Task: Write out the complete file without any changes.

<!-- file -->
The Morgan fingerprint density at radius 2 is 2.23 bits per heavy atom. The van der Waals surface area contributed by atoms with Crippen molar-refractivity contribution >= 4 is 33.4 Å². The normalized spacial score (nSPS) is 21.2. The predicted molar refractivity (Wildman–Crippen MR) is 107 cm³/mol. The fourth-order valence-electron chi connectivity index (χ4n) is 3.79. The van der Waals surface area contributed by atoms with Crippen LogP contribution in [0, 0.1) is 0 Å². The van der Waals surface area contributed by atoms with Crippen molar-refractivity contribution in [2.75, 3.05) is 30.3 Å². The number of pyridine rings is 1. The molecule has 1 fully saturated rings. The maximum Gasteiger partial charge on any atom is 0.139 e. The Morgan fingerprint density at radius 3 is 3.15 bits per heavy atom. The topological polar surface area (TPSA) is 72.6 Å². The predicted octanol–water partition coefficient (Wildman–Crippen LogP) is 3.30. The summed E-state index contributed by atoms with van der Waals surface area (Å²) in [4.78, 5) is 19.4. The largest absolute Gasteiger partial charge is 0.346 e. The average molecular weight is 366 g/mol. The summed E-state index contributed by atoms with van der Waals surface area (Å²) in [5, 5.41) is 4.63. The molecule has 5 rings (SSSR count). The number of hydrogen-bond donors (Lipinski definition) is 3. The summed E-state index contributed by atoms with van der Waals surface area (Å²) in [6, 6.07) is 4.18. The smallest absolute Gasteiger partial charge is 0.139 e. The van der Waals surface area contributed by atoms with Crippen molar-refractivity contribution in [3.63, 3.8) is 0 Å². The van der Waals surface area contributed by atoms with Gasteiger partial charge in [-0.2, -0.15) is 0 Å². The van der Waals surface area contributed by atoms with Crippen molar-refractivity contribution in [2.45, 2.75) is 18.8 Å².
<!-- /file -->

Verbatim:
The Morgan fingerprint density at radius 2 is 2.23 bits per heavy atom. The van der Waals surface area contributed by atoms with Crippen molar-refractivity contribution >= 4 is 33.4 Å². The normalized spacial score (nSPS) is 21.2. The predicted molar refractivity (Wildman–Crippen MR) is 107 cm³/mol. The fourth-order valence-electron chi connectivity index (χ4n) is 3.79. The van der Waals surface area contributed by atoms with Crippen LogP contribution in [0, 0.1) is 0 Å². The van der Waals surface area contributed by atoms with Crippen molar-refractivity contribution in [2.75, 3.05) is 30.3 Å². The number of pyridine rings is 1. The molecule has 1 fully saturated rings. The maximum Gasteiger partial charge on any atom is 0.139 e. The Morgan fingerprint density at radius 3 is 3.15 bits per heavy atom. The topological polar surface area (TPSA) is 72.6 Å². The predicted octanol–water partition coefficient (Wildman–Crippen LogP) is 3.30. The summed E-state index contributed by atoms with van der Waals surface area (Å²) in [4.78, 5) is 19.4. The largest absolute Gasteiger partial charge is 0.346 e. The average molecular weight is 366 g/mol. The summed E-state index contributed by atoms with van der Waals surface area (Å²) in [5, 5.41) is 4.63. The molecule has 5 rings (SSSR count). The number of hydrogen-bond donors (Lipinski definition) is 3. The summed E-state index contributed by atoms with van der Waals surface area (Å²) in [6, 6.07) is 4.18. The smallest absolute Gasteiger partial charge is 0.139 e. The van der Waals surface area contributed by atoms with Crippen molar-refractivity contribution in [3.63, 3.8) is 0 Å². The van der Waals surface area contributed by atoms with Gasteiger partial charge in [-0.2, -0.15) is 0 Å². The van der Waals surface area contributed by atoms with Crippen molar-refractivity contribution in [2.45, 2.75) is 18.8 Å².